Your video is evaluated by the Safe Horizon mediation training staff and, if you pass, you are accepted into the Safe Horizons mediation program. You become a certified Safe Horizons mediator once you have conducted some 20 mediations.

Now, why can't this model be used for state licensure of mediators generally. The evaluators for the video evaluation need not subscribe to any particular form of mediation. They could be provided an evaluation form (as are the Safe Horizons video evaluators) that could specify those mediation skills that are generally observed as common to the mediation practice, all of which would be codified in the state mediation licensing statute.

If you purport to be a professional mediator, you should be able to prove that you possess a minimum level of expertise in a mock mediation video, just as a plumber must display rudimentary plumbing skills before an examination board before the plumber enters your kitchen (except for "joe the plumber"...which leads one to consider whether mediators really should accept the notion that they are not required to seek any more qualification than that forgettable charlatan).


Wednesday, March 4, 2009

Mediation and Mortgage Foreclosure

I have commented previously here on the characteristics of disputes that are appropriate for resolution by mediation. With the large number of mortgage foreclosures anticipated during the rest of the current recession, only some of which are anticipated to be prevented by federal mortgage refinance and modification guidelines , one may wonder whether it makes sense for state court systems to implement mandatory mediation programs as an adjunct to court determination of these foreclosure actions. Perhaps you saw CNN video footage of a Florida state court's rapid fire processing of foreclosure actions. The Florida Bar has recently proposed mandatory mediation of foreclosures (perhaps they saw the video footage too). Apart from the policy and political implications of this proposal, is mediation likely to have a beneficial effect on the court administration of a large number of foreclosure actions?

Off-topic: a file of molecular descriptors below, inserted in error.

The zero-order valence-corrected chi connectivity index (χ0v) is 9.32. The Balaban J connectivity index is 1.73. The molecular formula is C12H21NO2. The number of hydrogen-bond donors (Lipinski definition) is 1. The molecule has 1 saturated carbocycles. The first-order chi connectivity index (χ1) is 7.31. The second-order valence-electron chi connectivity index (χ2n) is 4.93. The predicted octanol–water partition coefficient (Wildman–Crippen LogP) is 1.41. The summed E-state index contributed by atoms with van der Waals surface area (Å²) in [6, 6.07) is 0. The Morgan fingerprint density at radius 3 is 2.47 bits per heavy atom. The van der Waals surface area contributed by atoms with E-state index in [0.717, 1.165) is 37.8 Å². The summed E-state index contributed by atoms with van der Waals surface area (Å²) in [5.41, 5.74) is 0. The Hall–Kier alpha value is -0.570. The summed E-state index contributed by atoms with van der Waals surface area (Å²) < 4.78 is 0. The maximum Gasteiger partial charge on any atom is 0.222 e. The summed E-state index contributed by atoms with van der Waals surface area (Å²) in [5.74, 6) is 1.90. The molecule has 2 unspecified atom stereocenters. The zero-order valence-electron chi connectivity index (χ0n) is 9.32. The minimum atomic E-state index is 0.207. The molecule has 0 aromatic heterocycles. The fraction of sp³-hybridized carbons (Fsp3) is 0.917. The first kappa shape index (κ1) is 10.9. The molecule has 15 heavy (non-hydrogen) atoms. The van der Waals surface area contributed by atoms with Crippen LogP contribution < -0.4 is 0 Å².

Some states, such as Connecticut, have already implemented such mortgage foreclosure mediation programs, while New York, where I hang my hat, has not (New York requires, with respect to subprime mortgages, for homeowners to receive 90-day pre-foreclosure notice to alert borrowers that they are in default or foreclosure and advise them that there may be help available. Another provision establishes mandatory settlement conferences to bring a borrower together with the party initiating the foreclosure proceeding to attempt to reach a satisfactory conclusion. No mediation is called for in these settlement conferences).

Which court system has got it right?

I think mediation is probably not an apt dispute resolution mechanism in the mortgage foreclosure context. There is no real relationship between the parties in which interests and objectives can be worked through. The lender wants to maximize its net present value. While there may be information that the homeowner can provide the lender that will lead the lender to pursue modification as opposed to foreclosure (hence the New York mandatory subprime pretrial conference), there would be nothing tangible that I see that a mediator can add to this informational exchange that would enhance the resolution of the dispute.

Moreover, while there may be substantial asymmetry in knowledge and resources available to the foreclosing lender and the homeowner that should be addressed (hence the New York mandatory pre-foreclosure notice of where to get help), mediator neutrality would seem to prevent a mediator from expanding upon the type of information the homeowner could get from the local legal aid/housing rights office.

So what would mediation offer of any tangible benefit to the process beyond the information and meeting requirements set forth in the New York statute?